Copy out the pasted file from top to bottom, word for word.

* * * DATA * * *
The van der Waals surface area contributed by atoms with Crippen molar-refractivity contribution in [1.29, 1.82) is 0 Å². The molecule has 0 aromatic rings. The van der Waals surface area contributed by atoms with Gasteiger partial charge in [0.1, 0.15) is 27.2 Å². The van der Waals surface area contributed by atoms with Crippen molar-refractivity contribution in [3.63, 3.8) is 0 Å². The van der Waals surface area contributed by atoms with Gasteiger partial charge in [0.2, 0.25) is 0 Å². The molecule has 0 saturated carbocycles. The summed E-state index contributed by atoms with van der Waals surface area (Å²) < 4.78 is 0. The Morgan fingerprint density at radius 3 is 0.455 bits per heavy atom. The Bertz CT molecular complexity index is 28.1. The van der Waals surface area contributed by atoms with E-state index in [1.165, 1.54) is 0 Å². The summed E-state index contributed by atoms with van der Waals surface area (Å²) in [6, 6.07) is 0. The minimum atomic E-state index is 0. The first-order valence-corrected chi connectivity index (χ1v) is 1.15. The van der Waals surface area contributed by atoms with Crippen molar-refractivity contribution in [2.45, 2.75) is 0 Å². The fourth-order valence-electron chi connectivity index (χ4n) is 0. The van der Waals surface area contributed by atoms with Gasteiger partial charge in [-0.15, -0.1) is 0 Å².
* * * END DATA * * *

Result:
The van der Waals surface area contributed by atoms with Crippen molar-refractivity contribution in [1.29, 1.82) is 0 Å². The molecule has 0 aromatic rings. The van der Waals surface area contributed by atoms with Gasteiger partial charge in [0.1, 0.15) is 27.2 Å². The van der Waals surface area contributed by atoms with Crippen molar-refractivity contribution in [3.63, 3.8) is 0 Å². The van der Waals surface area contributed by atoms with Gasteiger partial charge in [0.2, 0.25) is 0 Å². The molecule has 0 saturated carbocycles. The summed E-state index contributed by atoms with van der Waals surface area (Å²) < 4.78 is 0. The Morgan fingerprint density at radius 3 is 0.455 bits per heavy atom. The Bertz CT molecular complexity index is 28.1. The van der Waals surface area contributed by atoms with E-state index in [1.165, 1.54) is 0 Å². The summed E-state index contributed by atoms with van der Waals surface area (Å²) in [6, 6.07) is 0. The minimum atomic E-state index is 0. The first-order valence-corrected chi connectivity index (χ1v) is 1.15. The van der Waals surface area contributed by atoms with Crippen molar-refractivity contribution in [2.45, 2.75) is 0 Å². The fourth-order valence-electron chi connectivity index (χ4n) is 0. The van der Waals surface area contributed by atoms with Gasteiger partial charge in [-0.15, -0.1) is 0 Å².